Author Topic: Religion in the Canadian Forces & in Canadian Society  (Read 396968 times)

0 Members and 1 Guest are viewing this topic.

Offline Humphrey Bogart

  • Directing Staff
  • Army.ca Veteran
  • *
  • 125,974
  • Rate Post
  • Posts: 3,363
Re: 32 CBG commander forbids church parades
« Reply #1050 on: October 17, 2019, 12:10:43 »
The problem here is that it is a parade...and hence mandatory. 

If the Unit Church Parade was at a mosque, would that change the view of posters here?  Is it okay to order Christians, Hindus, Aboriginal Peoples, Zoroastrians, atheists and agnostics to attend a an Islamic service - or even to entry an Islamic place of worship? Assuming that all the posters here would in fact be in favour of a Mosque parade, would people be okay with removing shoes on entering?  Because we remove our headdress on entering a church in accordance with norms of Christianity.

Mandatory attendance, especially in uniform, at any religious service is, in my opinion, inappropriate.  I'm not even sure I am okay with voluntary attendance in uniform, because despite what another poster has stated, Canada is not "a Christian Country" - it is a country with many Christians in it, and a long history of established Christianity in its communities.  It has just as long a tradition of secularism, and is considered to be a secular state.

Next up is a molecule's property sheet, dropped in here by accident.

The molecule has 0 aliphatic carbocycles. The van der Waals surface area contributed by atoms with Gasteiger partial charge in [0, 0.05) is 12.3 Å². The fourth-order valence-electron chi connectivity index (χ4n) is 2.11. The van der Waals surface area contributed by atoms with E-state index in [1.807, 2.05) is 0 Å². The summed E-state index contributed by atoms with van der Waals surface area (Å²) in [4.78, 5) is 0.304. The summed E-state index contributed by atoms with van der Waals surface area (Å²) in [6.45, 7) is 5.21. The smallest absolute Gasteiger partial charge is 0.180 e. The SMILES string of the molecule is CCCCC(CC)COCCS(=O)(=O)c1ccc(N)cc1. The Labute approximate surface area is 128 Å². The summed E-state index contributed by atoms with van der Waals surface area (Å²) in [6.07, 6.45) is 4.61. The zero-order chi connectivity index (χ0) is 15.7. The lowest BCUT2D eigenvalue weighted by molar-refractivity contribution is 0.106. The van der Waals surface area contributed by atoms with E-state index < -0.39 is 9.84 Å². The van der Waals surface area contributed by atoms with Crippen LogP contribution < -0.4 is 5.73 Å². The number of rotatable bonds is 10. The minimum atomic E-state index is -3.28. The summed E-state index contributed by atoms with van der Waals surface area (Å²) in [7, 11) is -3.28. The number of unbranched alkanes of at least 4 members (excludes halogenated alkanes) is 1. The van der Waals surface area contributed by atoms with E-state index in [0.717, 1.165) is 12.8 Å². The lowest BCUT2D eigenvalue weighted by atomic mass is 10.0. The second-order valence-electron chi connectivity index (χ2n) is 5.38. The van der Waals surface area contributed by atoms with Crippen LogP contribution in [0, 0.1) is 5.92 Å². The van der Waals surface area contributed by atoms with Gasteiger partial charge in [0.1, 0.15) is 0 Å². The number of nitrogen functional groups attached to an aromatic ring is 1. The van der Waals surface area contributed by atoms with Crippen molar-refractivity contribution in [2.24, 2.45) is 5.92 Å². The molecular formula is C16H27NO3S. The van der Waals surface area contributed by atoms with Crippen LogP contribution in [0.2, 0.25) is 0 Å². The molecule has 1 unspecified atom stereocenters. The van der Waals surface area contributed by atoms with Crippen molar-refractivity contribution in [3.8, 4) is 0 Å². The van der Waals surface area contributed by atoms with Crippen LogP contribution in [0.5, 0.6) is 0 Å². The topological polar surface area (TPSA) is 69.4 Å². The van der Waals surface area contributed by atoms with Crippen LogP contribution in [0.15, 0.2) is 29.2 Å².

So, if it was my call, I would not hold a Church Parade for any soldiers under my command.

I think the above is a pretty fair assessment.  I am not a Religious individual myself and believe strongly that the CAF should be 100% secular.  I guess one of the issues is some of these Reserve Units have long standing associations with these Churches and not going there is a break in tradition and if there is one organization other than the RCN that cares about tradition, it is the Militia. 

I would much rather a Reserve Unit organize its own secular service and invite everyone to it but then again, they would actually have to plan/take ownership of something and that might be too hard for some  :nod:

The Honorary Colonel/Captain piece is an entirely different matter.  Honorary Colonels/Captains should have deep pockets as well as be politically connected.  I think the Military at present does a terrible job reaching out to actual business people with solid pedigrees and leveraging their connections.  Many have relatives who served in the CAF/Wars and would probably be very interested in being an Honorary if they were actually approached.  People like E.P. Taylor seem like a distant memory to the present day Canadian Military Honorary Colonels/Captains.

This is an example of a something that has significant weight and repercussions to it. How do you explain this action to the entire country? Canadians in different locations will be/are well aware of what's taking place in areas other than 32 CBG wrt military presence and participation at different venues--And here's one BG basically doing what they want as they see fit. Whether I personally agree with it or not is irrelevant. But as far as I'm concerned, this is a direction that is either CAF-wide or it isn't.

Another pretty fair assessment, either all do it, or nobody does it seems to be a pretty good policy.

Offline mariomike

  • Directing Staff
  • Army.ca Fixture
  • *
  • 520,555
  • Rate Post
  • Posts: 9,760